Andexanet Alfa and the Role of Reversal Agents for Factor Xa Inhibitors
Andexanet alfa is the first anticoagulant reversal agent to receive global US FDA approval for patients with life-threatening or uncontrolled bleeding.
The use of direct oral anticoagulants (DOACs) for stroke prevention in patients with atrial fibrillation has become routine clinical practice, and use of DOACs for the prevention and treatment of venous thromboembolism has been steadily increasing. Consequently, the demand for safe and effective reversal agents to manage bleeding complications in these patients, particularly after acute traumatic hemorrhage, is high.1
The US Food and Drug Administration (FDA) approval of andexanet alfa in patients with life-threatening or uncontrolled bleeding who are taking a direct or indirect factor Xa inhibitor represented the first global approval of a universal anticoagulant reversal agent.2 In a recent review article in Blood, Beverley Jane Hunt, MD, of the department of thrombosis and hemostasis at King's College London in the United Kingdom, and colleagues reviewed the clinical use, mechanism of action, and safety implications of andexanet alfa and addressed several key questions about its current role in managing bleeding complications in patients taking DOACs.
"With the arrival of andexanet alfa for reversal of major bleeding in patients receiving DOACs with factor Xa inhibitor activity, acute and emergency care providers together with hemostasis experts will need to learn for whom and when andexanet alfa is indicated," the reviewers wrote.
Over 10 Years of Clinical History
Early studies of natural inhibitors of factor Xa, an activated serine protease, demonstrated that these agents could be safe and effective oral anticoagulants in humans. Before the widespread clinical use of DOACs, vitamin K antagonists, including warfarin and other coumarin derivatives, were commonly administered to patients with atrial fibrillation to reduce the risk of stroke, and to prevent thromboembolism in patients with mechanical heart valves.3
Direct inhibitors targeting factor Xa have been used clinically since 2008, beginning with the FDA approval of rivaroxaban.4 In the past decade, several additional direct and indirect anticoagulants have been approved, including apixaban, edoxaban, low molecular weight heparin (LMWH), and fondaparinux. DOACs make up an increasing proportion of oral anticoagulants prescribed to aging populations.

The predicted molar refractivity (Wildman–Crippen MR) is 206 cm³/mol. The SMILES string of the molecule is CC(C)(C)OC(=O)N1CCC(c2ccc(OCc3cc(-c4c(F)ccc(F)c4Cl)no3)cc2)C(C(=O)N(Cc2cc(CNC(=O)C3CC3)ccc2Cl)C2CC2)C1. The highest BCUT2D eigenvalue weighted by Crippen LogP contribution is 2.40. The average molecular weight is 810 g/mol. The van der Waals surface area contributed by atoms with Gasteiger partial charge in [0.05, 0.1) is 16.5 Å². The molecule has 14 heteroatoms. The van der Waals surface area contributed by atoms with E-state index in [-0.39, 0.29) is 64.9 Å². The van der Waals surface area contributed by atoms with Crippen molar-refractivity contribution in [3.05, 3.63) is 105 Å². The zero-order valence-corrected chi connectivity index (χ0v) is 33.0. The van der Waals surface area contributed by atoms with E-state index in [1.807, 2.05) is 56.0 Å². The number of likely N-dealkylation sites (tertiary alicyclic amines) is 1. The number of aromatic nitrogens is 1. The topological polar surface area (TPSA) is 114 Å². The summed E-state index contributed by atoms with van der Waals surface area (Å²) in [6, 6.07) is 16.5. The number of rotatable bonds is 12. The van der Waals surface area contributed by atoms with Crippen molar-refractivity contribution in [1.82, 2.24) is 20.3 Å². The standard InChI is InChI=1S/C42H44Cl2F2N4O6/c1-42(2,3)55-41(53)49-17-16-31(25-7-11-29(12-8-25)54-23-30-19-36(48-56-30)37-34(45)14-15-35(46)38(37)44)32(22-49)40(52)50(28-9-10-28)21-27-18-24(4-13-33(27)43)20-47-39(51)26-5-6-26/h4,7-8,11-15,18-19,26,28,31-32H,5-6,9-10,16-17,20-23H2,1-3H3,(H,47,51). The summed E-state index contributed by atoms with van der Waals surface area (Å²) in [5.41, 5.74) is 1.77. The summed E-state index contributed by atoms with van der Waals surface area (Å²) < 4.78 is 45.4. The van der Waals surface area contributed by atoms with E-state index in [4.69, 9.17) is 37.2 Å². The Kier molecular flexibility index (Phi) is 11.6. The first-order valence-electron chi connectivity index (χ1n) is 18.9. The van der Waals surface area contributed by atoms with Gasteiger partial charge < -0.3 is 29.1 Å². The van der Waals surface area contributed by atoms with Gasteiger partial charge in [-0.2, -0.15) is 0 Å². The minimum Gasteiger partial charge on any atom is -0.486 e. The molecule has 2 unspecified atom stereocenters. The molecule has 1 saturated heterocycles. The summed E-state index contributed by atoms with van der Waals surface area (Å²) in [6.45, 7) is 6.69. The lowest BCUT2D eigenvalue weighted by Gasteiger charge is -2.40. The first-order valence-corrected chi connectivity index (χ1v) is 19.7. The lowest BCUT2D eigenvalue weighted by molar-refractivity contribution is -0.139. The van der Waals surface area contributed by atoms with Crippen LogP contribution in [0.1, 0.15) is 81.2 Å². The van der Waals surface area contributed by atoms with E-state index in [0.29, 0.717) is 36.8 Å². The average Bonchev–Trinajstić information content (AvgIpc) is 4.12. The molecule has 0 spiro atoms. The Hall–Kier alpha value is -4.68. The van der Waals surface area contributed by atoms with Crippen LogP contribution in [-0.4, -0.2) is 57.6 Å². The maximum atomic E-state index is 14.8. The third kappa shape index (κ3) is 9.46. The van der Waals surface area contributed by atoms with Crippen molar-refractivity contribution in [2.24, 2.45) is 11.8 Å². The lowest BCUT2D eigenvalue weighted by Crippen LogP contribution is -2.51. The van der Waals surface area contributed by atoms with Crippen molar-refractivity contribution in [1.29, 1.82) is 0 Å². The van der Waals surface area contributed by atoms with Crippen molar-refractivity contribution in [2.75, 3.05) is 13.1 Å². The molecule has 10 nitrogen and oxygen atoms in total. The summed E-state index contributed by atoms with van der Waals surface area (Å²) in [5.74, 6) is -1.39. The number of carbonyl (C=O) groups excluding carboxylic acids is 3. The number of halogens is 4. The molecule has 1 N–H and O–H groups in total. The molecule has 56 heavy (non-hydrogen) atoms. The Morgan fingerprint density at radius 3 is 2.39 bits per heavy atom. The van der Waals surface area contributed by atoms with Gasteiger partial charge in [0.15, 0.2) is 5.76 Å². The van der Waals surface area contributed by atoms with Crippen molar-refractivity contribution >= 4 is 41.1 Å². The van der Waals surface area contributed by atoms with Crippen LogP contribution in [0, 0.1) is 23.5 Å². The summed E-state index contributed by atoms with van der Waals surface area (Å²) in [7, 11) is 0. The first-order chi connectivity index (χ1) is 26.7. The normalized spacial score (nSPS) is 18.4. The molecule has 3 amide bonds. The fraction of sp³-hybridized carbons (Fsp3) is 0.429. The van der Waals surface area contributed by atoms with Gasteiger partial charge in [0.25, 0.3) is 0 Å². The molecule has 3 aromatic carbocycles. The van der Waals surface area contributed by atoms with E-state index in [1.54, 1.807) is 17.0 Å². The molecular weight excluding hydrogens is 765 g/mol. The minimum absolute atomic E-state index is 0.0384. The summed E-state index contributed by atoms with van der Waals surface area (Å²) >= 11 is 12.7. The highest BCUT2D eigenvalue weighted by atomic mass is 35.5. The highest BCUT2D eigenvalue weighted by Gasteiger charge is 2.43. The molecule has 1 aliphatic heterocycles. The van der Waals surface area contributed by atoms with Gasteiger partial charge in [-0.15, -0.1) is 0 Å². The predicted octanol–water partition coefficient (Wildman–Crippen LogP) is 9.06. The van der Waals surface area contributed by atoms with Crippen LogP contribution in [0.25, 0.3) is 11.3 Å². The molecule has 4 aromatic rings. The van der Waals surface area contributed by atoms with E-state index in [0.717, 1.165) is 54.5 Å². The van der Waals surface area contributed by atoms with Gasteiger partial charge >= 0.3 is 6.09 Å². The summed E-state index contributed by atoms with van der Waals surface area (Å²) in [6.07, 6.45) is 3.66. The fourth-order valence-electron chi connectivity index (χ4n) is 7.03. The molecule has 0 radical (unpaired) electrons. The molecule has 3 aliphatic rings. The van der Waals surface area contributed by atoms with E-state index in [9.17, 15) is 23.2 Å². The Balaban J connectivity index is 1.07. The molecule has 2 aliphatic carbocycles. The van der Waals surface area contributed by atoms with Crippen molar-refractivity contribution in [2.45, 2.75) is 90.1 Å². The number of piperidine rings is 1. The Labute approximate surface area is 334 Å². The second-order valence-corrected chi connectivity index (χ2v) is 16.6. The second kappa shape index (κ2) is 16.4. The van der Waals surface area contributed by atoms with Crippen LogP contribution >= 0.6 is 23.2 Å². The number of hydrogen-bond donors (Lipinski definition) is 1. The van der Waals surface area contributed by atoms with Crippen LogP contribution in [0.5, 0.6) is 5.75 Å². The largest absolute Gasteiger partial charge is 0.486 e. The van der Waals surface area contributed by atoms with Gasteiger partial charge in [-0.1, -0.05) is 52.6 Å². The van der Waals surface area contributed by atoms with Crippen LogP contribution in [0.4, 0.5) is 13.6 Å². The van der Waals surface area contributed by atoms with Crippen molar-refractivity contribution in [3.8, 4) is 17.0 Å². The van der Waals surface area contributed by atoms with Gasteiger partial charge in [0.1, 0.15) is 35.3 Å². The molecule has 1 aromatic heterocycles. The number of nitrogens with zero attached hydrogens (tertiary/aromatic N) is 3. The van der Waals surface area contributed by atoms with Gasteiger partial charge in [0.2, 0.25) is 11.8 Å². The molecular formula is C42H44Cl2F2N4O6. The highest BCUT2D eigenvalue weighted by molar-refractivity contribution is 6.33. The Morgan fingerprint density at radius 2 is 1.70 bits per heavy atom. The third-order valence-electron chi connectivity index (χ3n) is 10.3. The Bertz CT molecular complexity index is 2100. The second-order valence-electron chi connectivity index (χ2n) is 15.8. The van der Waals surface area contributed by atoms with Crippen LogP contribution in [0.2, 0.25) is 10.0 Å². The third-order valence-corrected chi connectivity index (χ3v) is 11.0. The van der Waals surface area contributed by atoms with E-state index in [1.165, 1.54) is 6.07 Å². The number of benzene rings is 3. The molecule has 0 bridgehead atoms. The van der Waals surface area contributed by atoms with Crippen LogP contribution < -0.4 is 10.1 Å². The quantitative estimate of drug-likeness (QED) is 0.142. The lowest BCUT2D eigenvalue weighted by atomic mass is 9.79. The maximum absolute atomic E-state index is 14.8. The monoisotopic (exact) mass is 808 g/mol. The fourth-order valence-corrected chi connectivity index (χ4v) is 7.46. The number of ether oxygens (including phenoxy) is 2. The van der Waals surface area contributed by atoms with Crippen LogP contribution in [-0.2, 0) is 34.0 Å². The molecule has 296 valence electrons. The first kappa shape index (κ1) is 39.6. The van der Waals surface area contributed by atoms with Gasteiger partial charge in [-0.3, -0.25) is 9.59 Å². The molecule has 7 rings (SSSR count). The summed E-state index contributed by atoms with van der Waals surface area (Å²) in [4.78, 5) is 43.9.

Andexanet Alfa Reverses Direct and Indirect Anticoagulants
Andexanet alfa is a recombinant intravenous biologic that targets and inhibits direct and indirect factor Xa anticoagulants and reverses their activity. Evidence for the use of andexanet alfa is largely drawn from non-randomized data collected from patients with intracranial hemorrhage or gastrointestinal bleeding in clinical settings. The reversal effect of andexanet alfa was demonstrated when patients who had taken apixaban and rivaroxaban, both direct factor Xa inhibitors, were given andexanet alfa. For these two inhibitors, more than 90% of anticoagulant effects were reversed, and control of hemostasis was found to be good or excellent in almost 80% of patients given the reversal agent.
Further studies revealed that higher dosing of andexanet alfa was necessary if the oral anticoagulant had been recently ingested. Moreover, no data exists to effectively guide treatment in patients with renal or hepatic dysfunction. From a safety perspective, one study showed a 15% death rate within 30 days of DOAC reversal in a group of bleeding patients; however, the study lacked a control group, making the findings difficult to apply to a clinical setting.